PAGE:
The End of the Beginning…
Before you get any farther, let me be REALLY CLEAR. This is in no way, shape or form a defense of John McCain or a column in support of him. It is a outline of two things. First, it supports my contention that the “real” driving force behind John McCain is not Republican, Democrat, Conservative or Liberal. It’s not even “Maverick”. It’s Contrarian and it’s personal not related to policy. Second, there is a real sea change afoot, even amongst the “DC Republican Class”.
With respect to McCain, since he took himself out of the 2000 POTUS contest by getting caught lying about his position on abortion, he has picked issues that he was able to garner tons of media exposure and in the process be a real thorn in the side of conservatives (who he wrongly blames for his failed POTUS bid) and whoever happens to be President. As it happens, given the current occupant of the White House, he seems to be more tuned in to being a thorn in BHO’s side which coincidentally has him siding with the more conservative elements in the Republican Party. I don’t see that changing given the absolute intransigence of the desire of the Far Left to remake the worst elements of the USSR and the falling ratings of the Party in charge of that change. McCain may be self absorbed but he’s not stupid. Which brings us to the Politico article of note which uses the immigration issue to highlight both of my earlier points.
…the onetime champion of comprehensive immigration reform appears nowhere near ready to rejoin Democrats in the fight, which left him alienated from his party and feeling abandoned by Hispanic voters during the bruising 2008 presidential election. Not a chance, McCain said, when asked about the expectations of immigration advocates that he might once again take up the cause. […] His intent to hold firm underscores a growing divide between the parties that shows no sign of suddenly disappearing after McCain’s Aug. 24 primary election … or the November midterm elections. […] “Those of us who are hoping for a post-primary redemption are losing hope,” said Frank Sharry, executive director of America’s Voice, an immigrant advocacy group.
Apparently, McCain is taking no prisoners in distancing himself from “comprehensive” immigration reform and the advocacy groups he was working with during the last Administration. The current climate, driven in large part by popular approval of Arizona’s SB 1070, has the old concept of reform about as popular as a toxic landfill so-called reformers were hanging their hats on a couple new ideas that haven’t gotten much attention and are thus not so toxic but are none the less an open door to Mexico’s millions. Those programs, the DREAM Act and AgJOBS, are being pushed as either “earned” citizenship in the case of the DREAM Act or “temporary workers” in the case of AgJOBS. In theory, both are a much easier sell than “comprehensive” reform, mostly because we don’t really know what’s in the bills and, as always, the Devil is in the details.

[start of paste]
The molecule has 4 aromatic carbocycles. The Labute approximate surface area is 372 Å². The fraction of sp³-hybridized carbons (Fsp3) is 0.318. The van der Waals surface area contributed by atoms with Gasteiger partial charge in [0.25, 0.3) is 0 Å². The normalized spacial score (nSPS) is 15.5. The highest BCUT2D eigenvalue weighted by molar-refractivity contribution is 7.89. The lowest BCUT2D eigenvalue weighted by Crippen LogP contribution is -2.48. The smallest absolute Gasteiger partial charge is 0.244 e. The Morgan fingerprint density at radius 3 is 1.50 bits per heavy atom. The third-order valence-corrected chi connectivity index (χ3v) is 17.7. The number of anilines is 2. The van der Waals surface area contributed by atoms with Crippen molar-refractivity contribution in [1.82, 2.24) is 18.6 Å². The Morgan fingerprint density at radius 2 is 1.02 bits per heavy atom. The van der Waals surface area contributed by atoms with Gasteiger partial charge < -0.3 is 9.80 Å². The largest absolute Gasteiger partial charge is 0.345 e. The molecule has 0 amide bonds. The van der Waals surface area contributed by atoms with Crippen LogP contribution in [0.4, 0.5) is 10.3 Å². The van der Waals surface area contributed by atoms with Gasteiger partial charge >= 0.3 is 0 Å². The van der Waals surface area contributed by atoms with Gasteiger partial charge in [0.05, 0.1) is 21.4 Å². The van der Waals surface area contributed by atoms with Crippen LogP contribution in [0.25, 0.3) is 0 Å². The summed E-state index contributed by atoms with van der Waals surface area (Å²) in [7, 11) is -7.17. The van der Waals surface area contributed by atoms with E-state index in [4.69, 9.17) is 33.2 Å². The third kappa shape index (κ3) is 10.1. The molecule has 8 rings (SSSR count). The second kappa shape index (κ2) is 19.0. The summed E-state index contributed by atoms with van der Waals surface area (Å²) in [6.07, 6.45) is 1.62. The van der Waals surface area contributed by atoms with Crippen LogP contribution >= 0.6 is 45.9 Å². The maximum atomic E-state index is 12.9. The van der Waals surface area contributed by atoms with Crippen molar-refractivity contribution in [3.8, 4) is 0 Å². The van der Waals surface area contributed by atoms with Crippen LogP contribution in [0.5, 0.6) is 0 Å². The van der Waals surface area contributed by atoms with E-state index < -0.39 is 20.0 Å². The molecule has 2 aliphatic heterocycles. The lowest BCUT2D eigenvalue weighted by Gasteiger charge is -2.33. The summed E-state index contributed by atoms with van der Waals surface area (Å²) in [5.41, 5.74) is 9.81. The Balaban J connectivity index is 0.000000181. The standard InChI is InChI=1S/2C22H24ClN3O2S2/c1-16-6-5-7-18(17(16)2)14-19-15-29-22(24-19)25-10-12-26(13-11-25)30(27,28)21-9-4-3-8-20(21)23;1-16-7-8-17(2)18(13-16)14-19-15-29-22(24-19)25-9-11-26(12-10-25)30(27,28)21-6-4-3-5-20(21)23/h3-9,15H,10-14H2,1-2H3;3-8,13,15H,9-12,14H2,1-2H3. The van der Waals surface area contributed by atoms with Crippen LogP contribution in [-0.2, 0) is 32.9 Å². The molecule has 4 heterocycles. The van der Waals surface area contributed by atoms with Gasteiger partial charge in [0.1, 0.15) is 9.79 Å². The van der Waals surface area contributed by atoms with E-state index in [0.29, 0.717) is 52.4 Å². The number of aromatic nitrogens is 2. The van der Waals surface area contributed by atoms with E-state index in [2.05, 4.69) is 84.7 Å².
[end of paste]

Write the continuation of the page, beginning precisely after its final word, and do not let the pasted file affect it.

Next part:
And on Thursday, McCain told POLITICO that he wouldn’t even consider scaled-back measures, such as the DREAM Act, which would give undocumented students the right to become permanent residents, and AgJOBS, which aims to provide a stream of legal farm workers for the agriculture industry.
He said he won’t go for either measure until a border bill is passed and the border is certified as secure, which could take years. “My sense is McCain is a bit miffed about not receiving as much support as he thought he would from Hispanics during the presidential election,” said Brent Wilkes, executive director of the League of United Latin American Citizens. “I would be surprised if he completely comes back and is the champion.”
Got that? Highlighting is mine, and the point is that McCain is once again taking his electoral loss personally and transferring the responsibility for that loss to somebody else. It’s personal not policy and it fits McCain’s actions of the last ten years to a tee.
Now, about that “sea-change” thingy. Interestingly enough, the man who was going to bring us all together in a post-racial, post-partisan world is failing miserably. His Administration relies on the same old, tired victimology that The Left has made their bones on for the last 50 years. And in the world of partisan players, the Democratic leadership makes me look like a strident proponent of bipartisanship. Again, the subject is immigration.
The political environment has grown so divisive that finding bipartisanship on the issue will require nothing less than a game-changing election. The Senate that returns in January will include no more than five of the 12 Republicans who last voted for comprehensive reform in 2007.
[…] Even South Carolina Sen. Lindsey Graham, the only Republican willing to negotiate with Democrats on comprehensive reform, has hardened his stance. He announced this week that he might push a constitutional amendment revoking “birthright citizenship,” which grants citizenship to children born in this country to illegal immigrants. The statement shocked advocates on the left…
And Graham told POLITICO that the Senate must pursue a border security bill before considering the comprehensive overhaul that he and Sen. Chuck Schumer (D-N.Y.) drafted in the spring…
The bottom line here seems to be that even bullet proof Senators have gotten the message that the time for negotiation has come to an end and the time to go to war against the real enemies of the American Dream – that would be elected Democrats and their supporters – has come. It would appear that if constituents draw a line in the sand with a backhoe and keep the pressure on that legislators might just listen. The battle is by no means won, I’m not sure it’s even joined, but we may finally be – thank you Winston Churchill – at the end of the beginning.